• Thu. Aug 11th, 2022

Police grab Chinese for illegally operating ‘jackpot machines’

A Chinese man has been arrested in Kumasi for operating unlawful analogue or non-digital gambling or betting devices known as ‘jackpot machines.’

During a special operation in Kumasi’s Atasomanso, police seized at least 500 jackpot machines.

In the early hours of Wednesday, police entered Eric Wang’s house, followed by officials from the Gaming Commission of Ghana (GCG) and media, and confiscated ‘jackpot machines,’ which included coins worth GHC 1.00 and 0.50.

Wang has been released on investigation bail, while police are on the lookout for four other Chinese nationals who are on the run.

When the Chinese, working under the name ‘Wotinkwa Limited,’ learned of the activity, they gathered the equipment from the Manso region in the Amansie District and other Ashanti Region areas and stored them in a garage and bedrooms.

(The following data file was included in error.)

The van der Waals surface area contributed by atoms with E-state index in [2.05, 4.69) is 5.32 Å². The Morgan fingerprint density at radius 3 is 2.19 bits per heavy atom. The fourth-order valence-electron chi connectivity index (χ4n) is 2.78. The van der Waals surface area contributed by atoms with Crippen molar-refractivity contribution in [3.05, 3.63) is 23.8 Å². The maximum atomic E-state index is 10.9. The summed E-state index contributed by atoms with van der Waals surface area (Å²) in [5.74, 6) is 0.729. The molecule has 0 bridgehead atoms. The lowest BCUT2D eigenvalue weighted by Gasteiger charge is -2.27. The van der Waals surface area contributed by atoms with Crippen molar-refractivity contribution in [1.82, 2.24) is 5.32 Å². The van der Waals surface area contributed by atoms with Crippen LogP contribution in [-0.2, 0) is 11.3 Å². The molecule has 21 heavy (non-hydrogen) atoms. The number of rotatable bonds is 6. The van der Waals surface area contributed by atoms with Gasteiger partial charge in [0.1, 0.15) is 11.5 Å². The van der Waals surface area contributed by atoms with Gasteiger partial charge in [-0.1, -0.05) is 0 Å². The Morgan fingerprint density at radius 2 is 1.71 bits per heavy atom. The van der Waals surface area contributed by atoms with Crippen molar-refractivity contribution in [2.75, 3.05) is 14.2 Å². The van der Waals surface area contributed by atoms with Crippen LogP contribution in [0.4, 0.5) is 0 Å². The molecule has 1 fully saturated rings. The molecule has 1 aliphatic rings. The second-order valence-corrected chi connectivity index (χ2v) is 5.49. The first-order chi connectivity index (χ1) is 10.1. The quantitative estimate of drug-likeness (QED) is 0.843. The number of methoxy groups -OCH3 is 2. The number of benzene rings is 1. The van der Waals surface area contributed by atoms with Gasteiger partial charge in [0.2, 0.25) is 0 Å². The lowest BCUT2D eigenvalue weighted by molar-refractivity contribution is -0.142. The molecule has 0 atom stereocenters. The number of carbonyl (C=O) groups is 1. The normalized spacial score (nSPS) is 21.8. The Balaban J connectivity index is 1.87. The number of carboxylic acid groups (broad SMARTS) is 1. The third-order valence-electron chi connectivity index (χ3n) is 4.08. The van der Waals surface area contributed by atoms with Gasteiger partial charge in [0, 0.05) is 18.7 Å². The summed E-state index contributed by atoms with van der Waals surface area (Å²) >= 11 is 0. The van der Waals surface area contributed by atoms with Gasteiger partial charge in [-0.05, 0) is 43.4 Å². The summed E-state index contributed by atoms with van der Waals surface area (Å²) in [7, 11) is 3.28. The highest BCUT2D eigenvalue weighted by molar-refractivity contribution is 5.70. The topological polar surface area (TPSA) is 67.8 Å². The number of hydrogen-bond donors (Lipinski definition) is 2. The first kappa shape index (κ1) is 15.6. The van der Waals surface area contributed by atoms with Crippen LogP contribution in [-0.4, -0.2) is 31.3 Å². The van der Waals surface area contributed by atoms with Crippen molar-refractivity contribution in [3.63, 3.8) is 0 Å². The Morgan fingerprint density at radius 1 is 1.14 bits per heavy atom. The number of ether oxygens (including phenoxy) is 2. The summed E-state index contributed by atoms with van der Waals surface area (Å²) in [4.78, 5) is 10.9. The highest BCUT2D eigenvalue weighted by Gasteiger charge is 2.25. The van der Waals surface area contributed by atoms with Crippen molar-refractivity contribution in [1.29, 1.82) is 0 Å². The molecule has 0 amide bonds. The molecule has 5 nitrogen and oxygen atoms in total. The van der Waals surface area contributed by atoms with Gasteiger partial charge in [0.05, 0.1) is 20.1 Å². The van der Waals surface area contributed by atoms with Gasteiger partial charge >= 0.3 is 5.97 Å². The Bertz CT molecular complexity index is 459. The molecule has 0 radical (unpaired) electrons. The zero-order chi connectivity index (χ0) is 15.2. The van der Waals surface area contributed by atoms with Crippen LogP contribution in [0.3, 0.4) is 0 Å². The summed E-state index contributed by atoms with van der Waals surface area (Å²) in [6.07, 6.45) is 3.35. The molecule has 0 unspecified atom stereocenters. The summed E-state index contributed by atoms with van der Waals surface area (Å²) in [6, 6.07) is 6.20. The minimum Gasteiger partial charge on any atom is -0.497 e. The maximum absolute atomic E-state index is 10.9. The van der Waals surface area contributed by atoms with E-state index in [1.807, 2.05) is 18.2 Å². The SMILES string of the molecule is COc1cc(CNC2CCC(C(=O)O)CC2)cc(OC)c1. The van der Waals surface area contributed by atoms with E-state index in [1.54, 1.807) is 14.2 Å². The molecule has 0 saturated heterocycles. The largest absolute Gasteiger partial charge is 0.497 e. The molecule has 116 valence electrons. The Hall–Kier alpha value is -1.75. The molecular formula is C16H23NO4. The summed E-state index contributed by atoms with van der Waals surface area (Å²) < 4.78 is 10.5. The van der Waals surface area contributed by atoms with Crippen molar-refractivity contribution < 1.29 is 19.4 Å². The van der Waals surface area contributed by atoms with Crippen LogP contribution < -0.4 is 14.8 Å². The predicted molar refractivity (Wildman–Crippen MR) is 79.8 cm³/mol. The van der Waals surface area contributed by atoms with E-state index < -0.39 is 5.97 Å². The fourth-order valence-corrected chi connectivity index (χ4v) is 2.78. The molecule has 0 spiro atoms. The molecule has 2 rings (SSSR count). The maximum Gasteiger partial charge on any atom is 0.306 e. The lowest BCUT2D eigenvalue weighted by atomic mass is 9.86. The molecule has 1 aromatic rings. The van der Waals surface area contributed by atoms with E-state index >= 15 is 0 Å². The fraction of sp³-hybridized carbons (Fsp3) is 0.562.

Beatrice Baiden, GCG’s Public Affairs Manager, told journalists following the exercise that the Commission issued a directive to all gambling operators in 2018 stating its desire to abolish all analogue machines.

The prohibition went into effect on January 1, 2022, and she said it was part of the Commission’s efforts to bring gaming up to worldwide standards and best practices.

Ms Baiden stated that the Commission had consulted with gaming operators about the guidelines and had offered them the option of using ordinary digital machines that met international standards as an alternative.

She expressed concern that the operations of illegal gaming operators of analogue machines were exposing minors to unlawful gambling.

“Mainly due to the machine’s ease of mobility and assembly, its proliferation and exposure to children in remote locations has been on the rise,” Ms Baiden explained.

She urged the public to report any operator or anyone involved in the assembly of such equipment to the Commission so that appropriate action may be taken.

The Gaming Oversee Group (GCG) is a corporate entity created under the Gaming Act 2006 (Act721) to regulate, control, monitor, and supervise the operations of games of chance, with the exception of lotteries.

The GCG makes recommendations for the formation of policies on games of chance and acts as an advisory body to the government on gaming issues in the country, among other things.

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